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Reader Comments (12)

Posted: Feb 10th 2008 12:16PM Sera Brennan said

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Ok, logging on this morning and finding an article about DragonRealms is seriously a blast from the past. :D I didn't think anyone still even PLAYED that.

Moon Mage for the win, my dears. :D Getting that job was hard, but oh so much fun. :D But glad to see that this game still gets a little attention. It is one of the best MUDs I've spent time on, and it was my true first MMORPG.

Plus, the best part about that whole game? Clerics can see and hear the dead, even dead players. I had an awesome conversation with a dead guy once, and no one else in the room could see the poor man because I was the only cleric. That's just good design right there. :)

Posted: Feb 10th 2008 1:10PM Alarie said

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What is the difference between Dragonrealms and Gemstone? Both are offered by play.net. Was just curious to try one but I can't by looking at the two tell what is different.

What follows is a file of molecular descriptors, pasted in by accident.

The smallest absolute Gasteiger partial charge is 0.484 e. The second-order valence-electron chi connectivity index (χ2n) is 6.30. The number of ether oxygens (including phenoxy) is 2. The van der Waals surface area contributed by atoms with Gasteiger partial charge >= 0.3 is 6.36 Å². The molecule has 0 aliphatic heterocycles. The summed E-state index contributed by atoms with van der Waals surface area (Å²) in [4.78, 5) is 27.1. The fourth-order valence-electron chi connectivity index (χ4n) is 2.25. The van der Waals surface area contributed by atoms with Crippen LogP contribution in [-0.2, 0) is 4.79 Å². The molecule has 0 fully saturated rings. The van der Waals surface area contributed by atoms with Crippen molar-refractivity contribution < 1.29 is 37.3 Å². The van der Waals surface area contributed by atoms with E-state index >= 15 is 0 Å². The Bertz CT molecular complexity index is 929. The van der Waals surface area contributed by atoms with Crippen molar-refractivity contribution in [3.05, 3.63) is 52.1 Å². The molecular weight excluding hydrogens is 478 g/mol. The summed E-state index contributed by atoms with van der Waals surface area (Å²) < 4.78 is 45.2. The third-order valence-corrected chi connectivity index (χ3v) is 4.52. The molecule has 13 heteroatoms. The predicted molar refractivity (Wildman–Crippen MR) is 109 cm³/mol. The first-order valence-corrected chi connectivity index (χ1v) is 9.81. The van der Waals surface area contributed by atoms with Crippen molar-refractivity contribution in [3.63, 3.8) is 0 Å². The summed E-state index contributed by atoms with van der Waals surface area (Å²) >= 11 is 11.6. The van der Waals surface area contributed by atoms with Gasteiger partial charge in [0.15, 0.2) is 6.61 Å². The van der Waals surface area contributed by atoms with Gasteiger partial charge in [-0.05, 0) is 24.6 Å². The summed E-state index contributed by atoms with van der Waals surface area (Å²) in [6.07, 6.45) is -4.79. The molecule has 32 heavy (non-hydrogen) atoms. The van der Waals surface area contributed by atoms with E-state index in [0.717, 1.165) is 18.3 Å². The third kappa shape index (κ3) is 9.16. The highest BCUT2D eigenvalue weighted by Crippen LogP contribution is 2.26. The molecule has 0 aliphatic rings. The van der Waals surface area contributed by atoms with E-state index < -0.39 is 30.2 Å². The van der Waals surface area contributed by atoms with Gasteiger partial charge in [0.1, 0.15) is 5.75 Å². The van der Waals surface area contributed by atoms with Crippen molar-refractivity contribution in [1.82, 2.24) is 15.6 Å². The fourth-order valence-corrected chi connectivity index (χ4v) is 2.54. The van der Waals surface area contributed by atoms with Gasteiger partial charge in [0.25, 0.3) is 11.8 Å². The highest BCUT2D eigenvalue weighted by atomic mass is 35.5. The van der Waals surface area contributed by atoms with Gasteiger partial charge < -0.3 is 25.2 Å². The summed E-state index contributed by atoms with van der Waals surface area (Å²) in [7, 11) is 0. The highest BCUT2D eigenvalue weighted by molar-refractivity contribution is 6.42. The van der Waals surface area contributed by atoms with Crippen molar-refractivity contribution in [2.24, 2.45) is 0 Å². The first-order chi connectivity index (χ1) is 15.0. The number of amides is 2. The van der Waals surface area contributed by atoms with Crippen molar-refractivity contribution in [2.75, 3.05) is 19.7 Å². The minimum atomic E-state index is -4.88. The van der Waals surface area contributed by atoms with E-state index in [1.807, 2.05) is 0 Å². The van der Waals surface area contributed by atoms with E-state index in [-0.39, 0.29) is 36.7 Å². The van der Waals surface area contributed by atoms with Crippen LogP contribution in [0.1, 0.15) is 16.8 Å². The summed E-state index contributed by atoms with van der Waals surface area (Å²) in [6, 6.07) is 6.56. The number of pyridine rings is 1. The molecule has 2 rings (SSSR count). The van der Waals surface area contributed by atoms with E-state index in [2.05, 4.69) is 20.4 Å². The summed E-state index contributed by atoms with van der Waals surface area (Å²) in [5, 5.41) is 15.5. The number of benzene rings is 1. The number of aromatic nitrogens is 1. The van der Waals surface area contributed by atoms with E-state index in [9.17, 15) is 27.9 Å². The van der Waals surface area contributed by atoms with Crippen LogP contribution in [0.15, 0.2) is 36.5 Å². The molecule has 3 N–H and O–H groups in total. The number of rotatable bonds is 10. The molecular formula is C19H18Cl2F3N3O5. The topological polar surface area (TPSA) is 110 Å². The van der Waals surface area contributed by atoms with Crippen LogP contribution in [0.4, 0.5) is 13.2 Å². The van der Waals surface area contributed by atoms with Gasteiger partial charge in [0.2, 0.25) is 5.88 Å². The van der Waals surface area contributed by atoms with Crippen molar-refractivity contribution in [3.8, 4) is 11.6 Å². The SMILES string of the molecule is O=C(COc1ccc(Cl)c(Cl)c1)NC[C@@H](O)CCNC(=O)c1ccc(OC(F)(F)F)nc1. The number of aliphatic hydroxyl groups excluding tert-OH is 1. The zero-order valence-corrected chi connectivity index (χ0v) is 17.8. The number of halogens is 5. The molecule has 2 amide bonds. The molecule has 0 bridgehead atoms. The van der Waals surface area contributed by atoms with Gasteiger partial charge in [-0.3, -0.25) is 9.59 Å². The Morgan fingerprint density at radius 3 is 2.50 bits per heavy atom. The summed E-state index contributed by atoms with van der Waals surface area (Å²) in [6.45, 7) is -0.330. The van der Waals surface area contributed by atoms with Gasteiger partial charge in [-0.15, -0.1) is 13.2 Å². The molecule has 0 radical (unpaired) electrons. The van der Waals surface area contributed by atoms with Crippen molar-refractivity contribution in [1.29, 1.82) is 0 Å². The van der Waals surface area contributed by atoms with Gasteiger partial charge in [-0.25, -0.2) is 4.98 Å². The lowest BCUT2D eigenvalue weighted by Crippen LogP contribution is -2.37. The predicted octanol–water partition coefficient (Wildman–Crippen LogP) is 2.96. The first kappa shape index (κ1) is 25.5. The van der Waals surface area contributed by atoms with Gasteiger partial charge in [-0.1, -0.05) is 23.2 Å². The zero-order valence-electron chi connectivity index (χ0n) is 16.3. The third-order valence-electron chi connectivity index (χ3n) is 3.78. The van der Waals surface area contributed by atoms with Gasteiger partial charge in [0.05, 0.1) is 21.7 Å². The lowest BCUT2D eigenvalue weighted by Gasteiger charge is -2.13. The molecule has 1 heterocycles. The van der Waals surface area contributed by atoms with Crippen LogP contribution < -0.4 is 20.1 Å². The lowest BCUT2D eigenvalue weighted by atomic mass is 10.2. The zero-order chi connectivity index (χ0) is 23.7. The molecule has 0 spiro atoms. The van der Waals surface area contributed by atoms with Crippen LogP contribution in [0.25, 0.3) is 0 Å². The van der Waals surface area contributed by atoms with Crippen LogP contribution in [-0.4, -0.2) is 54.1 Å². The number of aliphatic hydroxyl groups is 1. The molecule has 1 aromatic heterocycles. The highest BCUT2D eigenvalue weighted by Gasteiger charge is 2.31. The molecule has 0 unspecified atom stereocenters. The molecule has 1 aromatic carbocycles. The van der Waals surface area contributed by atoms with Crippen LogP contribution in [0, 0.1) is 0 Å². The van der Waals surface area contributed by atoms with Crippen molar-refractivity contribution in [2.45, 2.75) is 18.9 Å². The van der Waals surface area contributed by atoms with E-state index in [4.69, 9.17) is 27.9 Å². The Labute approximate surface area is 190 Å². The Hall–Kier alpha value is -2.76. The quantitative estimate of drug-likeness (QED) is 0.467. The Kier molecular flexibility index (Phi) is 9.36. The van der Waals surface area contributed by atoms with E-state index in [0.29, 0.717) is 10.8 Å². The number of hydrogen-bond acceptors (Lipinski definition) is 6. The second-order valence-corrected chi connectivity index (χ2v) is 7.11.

Which one do you suggest that follows a more D&D type style? I'll give that one a try see what I think of it.

Posted: Feb 10th 2008 2:37PM (Unverified) said

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To be honest I've not tried Gemstone. From what I read it appears that Gemstone is more like a modern-ear RPG where we all play Indiana Jones, but with levels. (No character classes though). Dragonrealms has character classes, but is more like Runequest than D&D in the use of skills, gaining skills experience and the like.
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Posted: Feb 11th 2008 2:14PM Durinthal said

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The modern-era game is Modus Operandi, which is still relatively close to Gemstone and DragonRealms except for the setting. I'd say Gemstone is the most like D&D, but I haven't played it very much and it's been years since that time.